By: Cassie Vanderwall, MS RD LDN CPT
“Should old acquaintance be forgot, and never brought to mind? Should old acquaintance be forgot, and old lang syne?” Robert Burns set these poetic words to tune in 1755, and they still ring strong today. The New Year prompts us to take a closer look at our lives and often times our habits. What if we considered our unhealthy habits as old acquaintances, never to be forgotten but to be learned from? New Year’s resolutions can come and go, but by taking sensible steps to declare S.M.A.R.T. goals you can make resolutions that you will want to keep.
Change is composed of several small steps and begins with one small step in a different direction than how we are currently acting. Goals are these smaller steps, and it is important for goals to be S.M.A.R.T, or specific, measureable, attainable, realistic and timely. Take note of how the following common health and wellness New Year’s resolutions are transformed by these principals.
• Exercise more.
Be SPECIFIC- I will walk briskly outside or on a treadmill for 10 minutes before breakfast, lunch and dinner on Monday, Wednesday, Friday and Saturday.
This new goal helps to identify what, when, where, and how, while leaving little room for interpretation, and excuses.
• Lose weight.
Make it MEASUREABLE- I will lose 1lb every week by making water my primary beverage and limiting Caloric beverages to one serving one time per month.
Measureable goals are easier to track and thus mark your progress as time goes on, because the long-term goal is progress not perfection.
• Quit smoking.
Make it ATTAINABLE- I will call my friend, ___, when I have the urge to smoke a cigarette, and limit myself to ___ cigarette(s) per day with the desire to quit smoking by February 1, 2011.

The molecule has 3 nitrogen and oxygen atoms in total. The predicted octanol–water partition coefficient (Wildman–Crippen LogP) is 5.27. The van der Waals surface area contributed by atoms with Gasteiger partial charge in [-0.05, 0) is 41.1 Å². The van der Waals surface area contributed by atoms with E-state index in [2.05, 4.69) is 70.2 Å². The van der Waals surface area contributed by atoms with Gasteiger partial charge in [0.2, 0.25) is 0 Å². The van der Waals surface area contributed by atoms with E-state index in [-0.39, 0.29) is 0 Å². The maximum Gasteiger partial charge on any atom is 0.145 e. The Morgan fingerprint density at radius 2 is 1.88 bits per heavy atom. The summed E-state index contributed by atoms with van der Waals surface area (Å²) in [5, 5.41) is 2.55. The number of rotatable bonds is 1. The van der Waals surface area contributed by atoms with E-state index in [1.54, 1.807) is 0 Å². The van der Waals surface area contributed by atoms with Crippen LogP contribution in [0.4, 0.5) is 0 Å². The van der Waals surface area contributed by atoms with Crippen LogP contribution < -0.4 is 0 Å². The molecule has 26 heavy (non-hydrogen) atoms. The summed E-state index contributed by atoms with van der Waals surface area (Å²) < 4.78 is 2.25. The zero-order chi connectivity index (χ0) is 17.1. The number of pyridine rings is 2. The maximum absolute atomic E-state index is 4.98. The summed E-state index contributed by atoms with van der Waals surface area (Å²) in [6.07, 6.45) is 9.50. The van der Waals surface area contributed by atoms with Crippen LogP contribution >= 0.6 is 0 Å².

Many people are able to quit smoking “cold turkey,” but many more need assistance in the process. Since addictive substances often are a way to cope with a stressful situation, a more positive coping mechanism is necessary, in order to make this goal attainable. Genuine relationships are an important part of a healthy lifestyle and provide the social support that is key to making resolutions a success.
• Stop eating fried foods.
Be REALISTIC- I will choose fried foods sparingly by limiting them to one serving one time per week.
Fried foods can add a lot of unnecessary Calories and fat to our meal plans. We can usually enjoy the same food baked, broiled or grilled with less of an energy burden. It is not realistic to say that one will never eat fried foods ever again, because most foods can be enjoyed in moderation. In order to make this goal realistic we can allow ourselves one serving of fried foods (IE: 1 small fry, 1 piece of fried chicken or fish), one time per week, month, every 2 months, etc. The time period will vary based on how much we are consuming when we start.
• Learn something new.
Be TIMELY- I will learn how to cook a new food every week for 10 weeks.
When we are choosing our New Year’s resolutions it is important to provide a time-frame so, that we can assess our progress later. This resolution goal was also not very specific; remember being specific helps us to focus our efforts and thus create better results.
The S.M.A.R.T. framework can be very helpful in pursuing all life changes and is not limited to New Year’s resolutions. If you have additional questions about behavior changes related to nutrition and wellness, seek out a registered dietitian near you!